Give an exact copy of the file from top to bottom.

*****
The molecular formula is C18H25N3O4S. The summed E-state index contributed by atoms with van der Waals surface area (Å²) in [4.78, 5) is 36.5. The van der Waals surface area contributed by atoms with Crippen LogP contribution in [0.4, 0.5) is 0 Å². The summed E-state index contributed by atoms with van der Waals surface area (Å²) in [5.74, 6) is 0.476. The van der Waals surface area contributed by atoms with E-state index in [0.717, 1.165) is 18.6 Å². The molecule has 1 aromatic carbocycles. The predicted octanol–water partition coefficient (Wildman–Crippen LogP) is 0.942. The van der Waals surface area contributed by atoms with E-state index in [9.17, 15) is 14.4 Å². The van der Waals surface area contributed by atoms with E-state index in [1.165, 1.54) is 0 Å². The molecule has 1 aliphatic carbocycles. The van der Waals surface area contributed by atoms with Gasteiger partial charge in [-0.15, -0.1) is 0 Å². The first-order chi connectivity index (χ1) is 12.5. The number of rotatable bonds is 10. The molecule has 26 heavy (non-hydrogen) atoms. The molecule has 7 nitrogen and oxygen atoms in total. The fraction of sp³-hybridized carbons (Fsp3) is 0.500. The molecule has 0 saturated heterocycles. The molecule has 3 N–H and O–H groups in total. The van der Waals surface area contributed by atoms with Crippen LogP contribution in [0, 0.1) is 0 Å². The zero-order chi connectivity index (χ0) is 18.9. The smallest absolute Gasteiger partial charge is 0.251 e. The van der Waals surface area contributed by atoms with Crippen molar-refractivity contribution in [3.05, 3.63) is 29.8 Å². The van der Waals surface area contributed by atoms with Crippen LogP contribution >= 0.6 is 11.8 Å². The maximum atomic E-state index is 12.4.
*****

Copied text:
The molecular formula is C18H25N3O4S. The summed E-state index contributed by atoms with van der Waals surface area (Å²) in [4.78, 5) is 36.5. The van der Waals surface area contributed by atoms with Crippen LogP contribution in [0.4, 0.5) is 0 Å². The summed E-state index contributed by atoms with van der Waals surface area (Å²) in [5.74, 6) is 0.476. The van der Waals surface area contributed by atoms with E-state index in [0.717, 1.165) is 18.6 Å². The molecule has 1 aromatic carbocycles. The predicted octanol–water partition coefficient (Wildman–Crippen LogP) is 0.942. The van der Waals surface area contributed by atoms with E-state index in [9.17, 15) is 14.4 Å². The van der Waals surface area contributed by atoms with E-state index in [1.165, 1.54) is 0 Å². The molecule has 1 aliphatic carbocycles. The van der Waals surface area contributed by atoms with Gasteiger partial charge in [-0.15, -0.1) is 0 Å². The first-order chi connectivity index (χ1) is 12.5. The number of rotatable bonds is 10. The molecule has 26 heavy (non-hydrogen) atoms. The molecule has 7 nitrogen and oxygen atoms in total. The fraction of sp³-hybridized carbons (Fsp3) is 0.500. The molecule has 0 saturated heterocycles. The molecule has 3 N–H and O–H groups in total. The van der Waals surface area contributed by atoms with Crippen LogP contribution in [0, 0.1) is 0 Å². The zero-order chi connectivity index (χ0) is 18.9. The smallest absolute Gasteiger partial charge is 0.251 e. The van der Waals surface area contributed by atoms with Crippen molar-refractivity contribution in [3.05, 3.63) is 29.8 Å². The van der Waals surface area contributed by atoms with Crippen LogP contribution >= 0.6 is 11.8 Å². The maximum atomic E-state index is 12.4.